This separation starts sometimes during pregnancy and in other women it seems to not be apparent until after delivery.  

There are four layers of abdominal muscles, and all four are held together at the center of your belly by connective tissue.  As your baby grows, that connective tissue stretches.  In some moms, the connective tissue and abdominal muscles come back together well on their own a few weeks after delivery.  For others of us (me included), it takes quite a bit more work.  

You might be wondering right now if having Diastasis Recti can make you post-baby look poochy? Answer: YES.

If you're a mom who loses weight after your baby's birth but notice that your belly still looks early-second-trimester pregnant, hang with me here. 

I want you to know that the reason that I am so passionate about helping as many moms as possible learn about this condition is because it's about SO MUCH MORE than the way you look.

I speak from firsthand experience when I share with you that having this separation of your abdominal muscles can be associated with back pain, hip pain, pubic symphysis pain, and more.  Why?  Because it decreases your core strength and stability.  

I was somewhat relieved when I learned about this condition, because it explained in part why I had had so much low back pain and pubic symphysis pain during pregnancy.  Chiropractic adjustments helped temporarily, but the more active I was the more I hurt.

Having Diastasis Recti, and the way that it effects your ability to generate intra-abdominal pressure, can also make you more likely to have other conditions in the future, such as uterine and/or bladder prolapse. 

And I don't know about you, so I'll speak for myself here: keeping my organs where they currently are (without any surgical intervention) sounds nice.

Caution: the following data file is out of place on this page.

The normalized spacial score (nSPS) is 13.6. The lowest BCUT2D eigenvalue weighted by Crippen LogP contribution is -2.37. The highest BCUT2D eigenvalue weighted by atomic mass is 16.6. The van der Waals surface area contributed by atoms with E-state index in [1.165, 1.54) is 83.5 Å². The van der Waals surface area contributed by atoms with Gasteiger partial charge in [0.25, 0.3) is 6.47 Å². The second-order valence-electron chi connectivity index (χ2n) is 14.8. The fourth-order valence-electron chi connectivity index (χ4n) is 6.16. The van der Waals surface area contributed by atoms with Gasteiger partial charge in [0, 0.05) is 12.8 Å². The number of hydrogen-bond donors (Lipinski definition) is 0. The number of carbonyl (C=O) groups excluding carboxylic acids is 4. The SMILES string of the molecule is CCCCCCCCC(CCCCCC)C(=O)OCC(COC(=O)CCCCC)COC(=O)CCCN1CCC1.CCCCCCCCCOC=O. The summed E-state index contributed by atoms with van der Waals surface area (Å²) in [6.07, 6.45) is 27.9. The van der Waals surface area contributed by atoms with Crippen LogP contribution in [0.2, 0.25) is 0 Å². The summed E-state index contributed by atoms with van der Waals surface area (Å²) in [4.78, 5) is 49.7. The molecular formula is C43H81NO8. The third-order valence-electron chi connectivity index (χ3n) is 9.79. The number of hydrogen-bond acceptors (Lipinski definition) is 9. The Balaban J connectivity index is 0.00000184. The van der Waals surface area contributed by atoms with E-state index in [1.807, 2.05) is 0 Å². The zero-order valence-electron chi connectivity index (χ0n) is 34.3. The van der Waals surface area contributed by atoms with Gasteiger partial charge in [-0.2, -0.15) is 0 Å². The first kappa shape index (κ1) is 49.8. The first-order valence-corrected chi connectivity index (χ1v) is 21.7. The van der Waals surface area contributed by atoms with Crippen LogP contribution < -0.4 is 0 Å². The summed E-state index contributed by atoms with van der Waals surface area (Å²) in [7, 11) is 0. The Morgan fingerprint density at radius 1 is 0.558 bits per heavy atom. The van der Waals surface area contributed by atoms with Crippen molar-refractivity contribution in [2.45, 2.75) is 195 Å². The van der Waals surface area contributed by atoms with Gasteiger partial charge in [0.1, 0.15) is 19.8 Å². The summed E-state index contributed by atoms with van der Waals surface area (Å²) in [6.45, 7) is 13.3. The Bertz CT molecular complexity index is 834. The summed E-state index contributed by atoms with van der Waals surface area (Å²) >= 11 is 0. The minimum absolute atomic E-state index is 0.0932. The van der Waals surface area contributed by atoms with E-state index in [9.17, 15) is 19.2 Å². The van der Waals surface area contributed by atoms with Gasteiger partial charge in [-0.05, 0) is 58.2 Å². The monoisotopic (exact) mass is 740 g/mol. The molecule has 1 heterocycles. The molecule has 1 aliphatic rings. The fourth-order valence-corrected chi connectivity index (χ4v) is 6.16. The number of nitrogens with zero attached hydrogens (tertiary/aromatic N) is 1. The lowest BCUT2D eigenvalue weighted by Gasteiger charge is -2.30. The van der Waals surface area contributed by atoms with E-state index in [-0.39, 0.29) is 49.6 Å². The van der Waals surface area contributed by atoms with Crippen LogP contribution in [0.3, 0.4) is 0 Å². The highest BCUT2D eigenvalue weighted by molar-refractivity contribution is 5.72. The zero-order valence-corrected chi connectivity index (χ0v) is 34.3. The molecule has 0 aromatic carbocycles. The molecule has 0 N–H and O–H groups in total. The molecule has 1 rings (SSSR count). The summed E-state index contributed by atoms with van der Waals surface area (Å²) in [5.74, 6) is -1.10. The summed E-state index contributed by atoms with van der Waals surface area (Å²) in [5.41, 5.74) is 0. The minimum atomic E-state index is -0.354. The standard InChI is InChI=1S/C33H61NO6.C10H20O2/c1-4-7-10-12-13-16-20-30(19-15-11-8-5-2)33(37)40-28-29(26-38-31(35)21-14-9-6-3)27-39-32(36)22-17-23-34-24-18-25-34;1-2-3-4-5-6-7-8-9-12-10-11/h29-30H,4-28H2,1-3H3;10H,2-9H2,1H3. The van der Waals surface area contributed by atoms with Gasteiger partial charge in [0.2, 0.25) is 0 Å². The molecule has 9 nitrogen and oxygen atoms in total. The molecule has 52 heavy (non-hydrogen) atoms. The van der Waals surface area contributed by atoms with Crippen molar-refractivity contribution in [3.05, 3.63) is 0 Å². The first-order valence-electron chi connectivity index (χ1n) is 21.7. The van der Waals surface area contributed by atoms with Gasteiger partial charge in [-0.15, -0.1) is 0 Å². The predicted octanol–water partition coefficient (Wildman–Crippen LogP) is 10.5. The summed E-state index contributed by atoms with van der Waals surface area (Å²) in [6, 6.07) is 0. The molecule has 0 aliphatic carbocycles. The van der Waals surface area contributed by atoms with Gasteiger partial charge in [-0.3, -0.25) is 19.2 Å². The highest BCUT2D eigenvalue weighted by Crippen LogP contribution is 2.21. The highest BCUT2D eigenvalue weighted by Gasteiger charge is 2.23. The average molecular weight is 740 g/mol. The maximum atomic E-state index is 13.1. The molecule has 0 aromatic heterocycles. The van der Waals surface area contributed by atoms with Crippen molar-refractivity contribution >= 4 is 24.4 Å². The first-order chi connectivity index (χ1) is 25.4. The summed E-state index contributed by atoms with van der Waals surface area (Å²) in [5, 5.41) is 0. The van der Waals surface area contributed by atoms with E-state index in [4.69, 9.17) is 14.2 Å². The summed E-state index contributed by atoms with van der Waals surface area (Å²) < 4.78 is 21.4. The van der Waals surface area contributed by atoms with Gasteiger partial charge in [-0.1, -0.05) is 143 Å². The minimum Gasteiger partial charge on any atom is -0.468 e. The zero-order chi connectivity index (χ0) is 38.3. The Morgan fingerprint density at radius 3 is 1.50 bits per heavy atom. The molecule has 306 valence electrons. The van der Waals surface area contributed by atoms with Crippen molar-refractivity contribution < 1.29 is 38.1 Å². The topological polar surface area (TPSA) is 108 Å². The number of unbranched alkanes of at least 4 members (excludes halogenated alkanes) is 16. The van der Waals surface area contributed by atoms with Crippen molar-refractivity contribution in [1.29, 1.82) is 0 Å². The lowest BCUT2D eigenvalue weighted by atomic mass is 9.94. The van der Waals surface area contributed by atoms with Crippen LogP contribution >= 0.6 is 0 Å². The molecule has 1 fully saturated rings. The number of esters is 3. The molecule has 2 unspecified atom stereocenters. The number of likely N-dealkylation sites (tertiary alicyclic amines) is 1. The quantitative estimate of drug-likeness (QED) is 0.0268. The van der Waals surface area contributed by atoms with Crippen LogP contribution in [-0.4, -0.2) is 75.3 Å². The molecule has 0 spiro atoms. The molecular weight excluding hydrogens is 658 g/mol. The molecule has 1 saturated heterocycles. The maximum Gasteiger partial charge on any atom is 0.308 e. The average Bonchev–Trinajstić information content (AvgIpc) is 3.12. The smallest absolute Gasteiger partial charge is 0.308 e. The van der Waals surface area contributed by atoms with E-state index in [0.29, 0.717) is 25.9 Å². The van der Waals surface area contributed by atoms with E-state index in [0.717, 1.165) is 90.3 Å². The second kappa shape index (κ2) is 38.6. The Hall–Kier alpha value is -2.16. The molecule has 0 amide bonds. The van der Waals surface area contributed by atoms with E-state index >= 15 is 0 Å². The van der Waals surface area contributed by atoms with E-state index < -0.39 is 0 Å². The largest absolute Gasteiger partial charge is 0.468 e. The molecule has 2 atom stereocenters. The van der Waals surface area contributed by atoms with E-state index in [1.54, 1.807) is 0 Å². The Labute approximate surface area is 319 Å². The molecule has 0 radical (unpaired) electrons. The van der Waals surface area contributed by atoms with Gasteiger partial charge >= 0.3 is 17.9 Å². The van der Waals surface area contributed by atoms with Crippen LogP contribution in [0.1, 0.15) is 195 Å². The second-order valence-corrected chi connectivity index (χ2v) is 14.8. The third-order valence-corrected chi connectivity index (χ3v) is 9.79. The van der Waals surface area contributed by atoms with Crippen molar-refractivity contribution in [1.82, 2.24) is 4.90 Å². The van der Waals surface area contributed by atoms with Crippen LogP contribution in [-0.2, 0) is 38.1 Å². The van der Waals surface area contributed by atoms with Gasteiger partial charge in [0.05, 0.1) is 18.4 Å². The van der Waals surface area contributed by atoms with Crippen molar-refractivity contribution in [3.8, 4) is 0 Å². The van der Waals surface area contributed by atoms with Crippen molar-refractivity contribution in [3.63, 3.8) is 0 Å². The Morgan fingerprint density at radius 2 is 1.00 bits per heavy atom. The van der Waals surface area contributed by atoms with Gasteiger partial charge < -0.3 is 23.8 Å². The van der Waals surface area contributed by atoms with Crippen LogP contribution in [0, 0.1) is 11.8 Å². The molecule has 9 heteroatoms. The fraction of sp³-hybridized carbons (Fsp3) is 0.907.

Disclaimer: I also have a genetic protein disorder that effects my connective tissue.  So that played a big part into my experience, too.  (Another topic for another day.)

Time after time, when I ask a woman who has been pregnant if her OB checked her for this condition before releasing her back to regular activities and exercise at her 6- or 8-week postpartum visit, the answer has always been NO.

Truthfully, as physician and a mother, I do NOT understand why OBs are not checking every woman for Diastasis.  It's a huge disservice to women.  When you've checked a lot of women, you learn to find this separation very fast and measure it quickly.  I suppose we could chalk it up to the current poor state of obstetric care in the U.S. or our crummy medical system, in general.  But it's just not acceptable.  

So, here I am. Sharing this with you now. Because I believe that you deserve to feel good in every way possible.

If you happen to be a mom who wears her baby,  believe this is especially important for you know about.  Not just if you have Diastasis or not, but also what you can do "in as little as 10 minutes a day right from the comfort of your own home" to heal it.  

If you babywear and/or generally consider yourself an active person, then be sure to enter your name and email address below to keep learning more in a step-by-step series I've created for active moms like you.